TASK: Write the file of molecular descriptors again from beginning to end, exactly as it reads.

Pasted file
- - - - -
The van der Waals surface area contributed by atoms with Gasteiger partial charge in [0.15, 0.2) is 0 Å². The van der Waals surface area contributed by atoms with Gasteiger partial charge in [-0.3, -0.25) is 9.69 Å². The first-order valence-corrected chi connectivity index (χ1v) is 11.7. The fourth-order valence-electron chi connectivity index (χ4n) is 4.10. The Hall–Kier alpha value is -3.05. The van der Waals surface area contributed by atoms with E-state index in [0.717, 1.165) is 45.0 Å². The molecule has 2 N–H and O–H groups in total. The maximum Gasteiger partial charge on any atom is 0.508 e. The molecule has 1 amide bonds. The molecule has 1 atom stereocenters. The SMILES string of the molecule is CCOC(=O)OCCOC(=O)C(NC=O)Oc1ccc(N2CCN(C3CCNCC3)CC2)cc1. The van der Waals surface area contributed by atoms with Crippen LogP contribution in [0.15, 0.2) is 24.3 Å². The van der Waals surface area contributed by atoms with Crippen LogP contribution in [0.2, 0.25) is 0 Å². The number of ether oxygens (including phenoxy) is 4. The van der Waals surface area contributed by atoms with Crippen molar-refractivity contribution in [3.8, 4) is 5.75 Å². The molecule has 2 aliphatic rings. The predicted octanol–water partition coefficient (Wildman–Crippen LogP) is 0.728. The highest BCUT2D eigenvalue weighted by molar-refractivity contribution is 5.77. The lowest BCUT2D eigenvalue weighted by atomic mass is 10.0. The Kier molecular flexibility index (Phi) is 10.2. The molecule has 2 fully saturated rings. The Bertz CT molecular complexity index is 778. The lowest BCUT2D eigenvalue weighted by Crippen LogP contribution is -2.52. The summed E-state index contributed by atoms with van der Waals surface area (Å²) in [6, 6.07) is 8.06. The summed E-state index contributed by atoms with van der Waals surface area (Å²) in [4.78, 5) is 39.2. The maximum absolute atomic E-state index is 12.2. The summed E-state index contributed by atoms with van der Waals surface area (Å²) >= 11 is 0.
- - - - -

The van der Waals surface area contributed by atoms with Gasteiger partial charge in [0.15, 0.2) is 0 Å². The van der Waals surface area contributed by atoms with Gasteiger partial charge in [-0.3, -0.25) is 9.69 Å². The first-order valence-corrected chi connectivity index (χ1v) is 11.7. The fourth-order valence-electron chi connectivity index (χ4n) is 4.10. The Hall–Kier alpha value is -3.05. The van der Waals surface area contributed by atoms with E-state index in [0.717, 1.165) is 45.0 Å². The molecule has 2 N–H and O–H groups in total. The maximum Gasteiger partial charge on any atom is 0.508 e. The molecule has 1 amide bonds. The molecule has 1 atom stereocenters. The SMILES string of the molecule is CCOC(=O)OCCOC(=O)C(NC=O)Oc1ccc(N2CCN(C3CCNCC3)CC2)cc1. The van der Waals surface area contributed by atoms with Crippen LogP contribution in [0.15, 0.2) is 24.3 Å². The van der Waals surface area contributed by atoms with Crippen LogP contribution in [0.2, 0.25) is 0 Å². The number of ether oxygens (including phenoxy) is 4. The van der Waals surface area contributed by atoms with Crippen molar-refractivity contribution in [3.8, 4) is 5.75 Å². The molecule has 2 aliphatic rings. The predicted octanol–water partition coefficient (Wildman–Crippen LogP) is 0.728. The highest BCUT2D eigenvalue weighted by molar-refractivity contribution is 5.77. The lowest BCUT2D eigenvalue weighted by atomic mass is 10.0. The Kier molecular flexibility index (Phi) is 10.2. The molecule has 2 fully saturated rings. The Bertz CT molecular complexity index is 778. The lowest BCUT2D eigenvalue weighted by Crippen LogP contribution is -2.52. The summed E-state index contributed by atoms with van der Waals surface area (Å²) in [6, 6.07) is 8.06. The summed E-state index contributed by atoms with van der Waals surface area (Å²) in [4.78, 5) is 39.2. The maximum absolute atomic E-state index is 12.2. The summed E-state index contributed by atoms with van der Waals surface area (Å²) >= 11 is 0.